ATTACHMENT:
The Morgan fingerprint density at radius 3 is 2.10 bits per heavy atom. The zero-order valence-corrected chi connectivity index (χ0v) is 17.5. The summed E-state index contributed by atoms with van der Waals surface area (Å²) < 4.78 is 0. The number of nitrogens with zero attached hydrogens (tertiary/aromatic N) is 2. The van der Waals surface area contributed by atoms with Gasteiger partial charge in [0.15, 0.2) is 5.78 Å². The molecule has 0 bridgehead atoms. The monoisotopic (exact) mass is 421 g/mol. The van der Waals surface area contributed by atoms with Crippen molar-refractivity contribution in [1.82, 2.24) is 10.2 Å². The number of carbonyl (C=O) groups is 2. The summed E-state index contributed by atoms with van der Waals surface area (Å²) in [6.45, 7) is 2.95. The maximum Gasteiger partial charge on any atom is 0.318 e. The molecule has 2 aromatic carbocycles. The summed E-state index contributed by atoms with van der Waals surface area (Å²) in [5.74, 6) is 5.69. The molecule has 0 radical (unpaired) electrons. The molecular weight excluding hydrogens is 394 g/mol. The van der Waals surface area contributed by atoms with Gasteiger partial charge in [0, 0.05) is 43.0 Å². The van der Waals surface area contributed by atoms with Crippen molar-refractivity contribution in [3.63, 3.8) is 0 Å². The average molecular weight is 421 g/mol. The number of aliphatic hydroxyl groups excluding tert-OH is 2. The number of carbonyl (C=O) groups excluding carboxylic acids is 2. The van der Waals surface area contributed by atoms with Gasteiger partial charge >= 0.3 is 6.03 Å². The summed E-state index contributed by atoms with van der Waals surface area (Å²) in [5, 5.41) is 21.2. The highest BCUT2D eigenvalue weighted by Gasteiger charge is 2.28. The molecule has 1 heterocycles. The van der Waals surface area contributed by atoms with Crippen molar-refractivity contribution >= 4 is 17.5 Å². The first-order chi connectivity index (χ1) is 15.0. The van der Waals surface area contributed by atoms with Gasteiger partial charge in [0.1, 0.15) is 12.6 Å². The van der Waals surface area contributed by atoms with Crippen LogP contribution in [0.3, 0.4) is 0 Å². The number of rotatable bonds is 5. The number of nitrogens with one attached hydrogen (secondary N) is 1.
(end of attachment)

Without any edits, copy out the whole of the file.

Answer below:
The Morgan fingerprint density at radius 3 is 2.10 bits per heavy atom. The zero-order valence-corrected chi connectivity index (χ0v) is 17.5. The summed E-state index contributed by atoms with van der Waals surface area (Å²) < 4.78 is 0. The number of nitrogens with zero attached hydrogens (tertiary/aromatic N) is 2. The van der Waals surface area contributed by atoms with Gasteiger partial charge in [0.15, 0.2) is 5.78 Å². The molecule has 0 bridgehead atoms. The monoisotopic (exact) mass is 421 g/mol. The van der Waals surface area contributed by atoms with Crippen molar-refractivity contribution in [1.82, 2.24) is 10.2 Å². The number of carbonyl (C=O) groups is 2. The summed E-state index contributed by atoms with van der Waals surface area (Å²) in [6.45, 7) is 2.95. The maximum Gasteiger partial charge on any atom is 0.318 e. The molecule has 2 aromatic carbocycles. The summed E-state index contributed by atoms with van der Waals surface area (Å²) in [5.74, 6) is 5.69. The molecule has 0 radical (unpaired) electrons. The molecular weight excluding hydrogens is 394 g/mol. The van der Waals surface area contributed by atoms with Gasteiger partial charge in [0, 0.05) is 43.0 Å². The van der Waals surface area contributed by atoms with Crippen molar-refractivity contribution in [3.63, 3.8) is 0 Å². The average molecular weight is 421 g/mol. The number of aliphatic hydroxyl groups excluding tert-OH is 2. The number of carbonyl (C=O) groups excluding carboxylic acids is 2. The van der Waals surface area contributed by atoms with Gasteiger partial charge >= 0.3 is 6.03 Å². The summed E-state index contributed by atoms with van der Waals surface area (Å²) in [5, 5.41) is 21.2. The highest BCUT2D eigenvalue weighted by Gasteiger charge is 2.28. The molecule has 1 heterocycles. The van der Waals surface area contributed by atoms with Crippen molar-refractivity contribution >= 4 is 17.5 Å². The first-order chi connectivity index (χ1) is 15.0. The van der Waals surface area contributed by atoms with Gasteiger partial charge in [0.1, 0.15) is 12.6 Å². The van der Waals surface area contributed by atoms with Crippen LogP contribution in [0.3, 0.4) is 0 Å². The number of rotatable bonds is 5. The number of nitrogens with one attached hydrogen (secondary N) is 1.